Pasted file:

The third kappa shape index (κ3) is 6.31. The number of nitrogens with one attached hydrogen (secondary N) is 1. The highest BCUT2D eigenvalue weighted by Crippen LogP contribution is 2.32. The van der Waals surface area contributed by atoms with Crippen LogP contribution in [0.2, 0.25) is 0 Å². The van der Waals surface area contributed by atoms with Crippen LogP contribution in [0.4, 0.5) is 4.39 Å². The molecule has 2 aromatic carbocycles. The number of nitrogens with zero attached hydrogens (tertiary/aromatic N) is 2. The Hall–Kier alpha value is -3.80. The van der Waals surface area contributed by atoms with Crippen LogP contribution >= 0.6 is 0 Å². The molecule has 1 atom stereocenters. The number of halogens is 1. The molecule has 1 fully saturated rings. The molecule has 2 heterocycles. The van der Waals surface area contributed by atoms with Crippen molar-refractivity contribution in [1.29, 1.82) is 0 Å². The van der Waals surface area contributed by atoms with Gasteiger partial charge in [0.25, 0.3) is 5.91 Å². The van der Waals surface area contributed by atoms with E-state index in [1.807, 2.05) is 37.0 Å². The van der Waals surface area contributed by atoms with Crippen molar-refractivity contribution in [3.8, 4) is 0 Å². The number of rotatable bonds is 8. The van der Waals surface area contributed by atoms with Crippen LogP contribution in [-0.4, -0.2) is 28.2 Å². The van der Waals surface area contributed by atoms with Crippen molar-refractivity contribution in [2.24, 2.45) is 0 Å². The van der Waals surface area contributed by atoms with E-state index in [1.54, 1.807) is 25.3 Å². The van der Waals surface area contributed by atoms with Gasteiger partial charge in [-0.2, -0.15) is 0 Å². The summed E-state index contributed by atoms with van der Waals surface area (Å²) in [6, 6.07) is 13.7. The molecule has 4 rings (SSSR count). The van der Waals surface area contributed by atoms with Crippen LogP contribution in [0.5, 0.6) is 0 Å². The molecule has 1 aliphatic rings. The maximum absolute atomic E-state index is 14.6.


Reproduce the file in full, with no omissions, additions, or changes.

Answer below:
The third kappa shape index (κ3) is 6.31. The number of nitrogens with one attached hydrogen (secondary N) is 1. The highest BCUT2D eigenvalue weighted by Crippen LogP contribution is 2.32. The van der Waals surface area contributed by atoms with Crippen LogP contribution in [0.2, 0.25) is 0 Å². The van der Waals surface area contributed by atoms with Crippen LogP contribution in [0.4, 0.5) is 4.39 Å². The molecule has 2 aromatic carbocycles. The number of nitrogens with zero attached hydrogens (tertiary/aromatic N) is 2. The Hall–Kier alpha value is -3.80. The van der Waals surface area contributed by atoms with Crippen LogP contribution >= 0.6 is 0 Å². The molecule has 1 atom stereocenters. The number of halogens is 1. The molecule has 1 fully saturated rings. The molecule has 2 heterocycles. The van der Waals surface area contributed by atoms with Crippen molar-refractivity contribution in [1.29, 1.82) is 0 Å². The van der Waals surface area contributed by atoms with Gasteiger partial charge in [0.25, 0.3) is 5.91 Å². The van der Waals surface area contributed by atoms with E-state index in [1.807, 2.05) is 37.0 Å². The van der Waals surface area contributed by atoms with Crippen molar-refractivity contribution in [3.8, 4) is 0 Å². The number of rotatable bonds is 8. The van der Waals surface area contributed by atoms with Crippen LogP contribution in [-0.4, -0.2) is 28.2 Å². The van der Waals surface area contributed by atoms with Crippen molar-refractivity contribution in [2.24, 2.45) is 0 Å². The van der Waals surface area contributed by atoms with E-state index in [1.54, 1.807) is 25.3 Å². The van der Waals surface area contributed by atoms with Gasteiger partial charge in [-0.2, -0.15) is 0 Å². The summed E-state index contributed by atoms with van der Waals surface area (Å²) in [6, 6.07) is 13.7. The molecule has 4 rings (SSSR count). The van der Waals surface area contributed by atoms with Crippen LogP contribution in [0.5, 0.6) is 0 Å². The molecule has 1 aliphatic rings. The maximum absolute atomic E-state index is 14.6.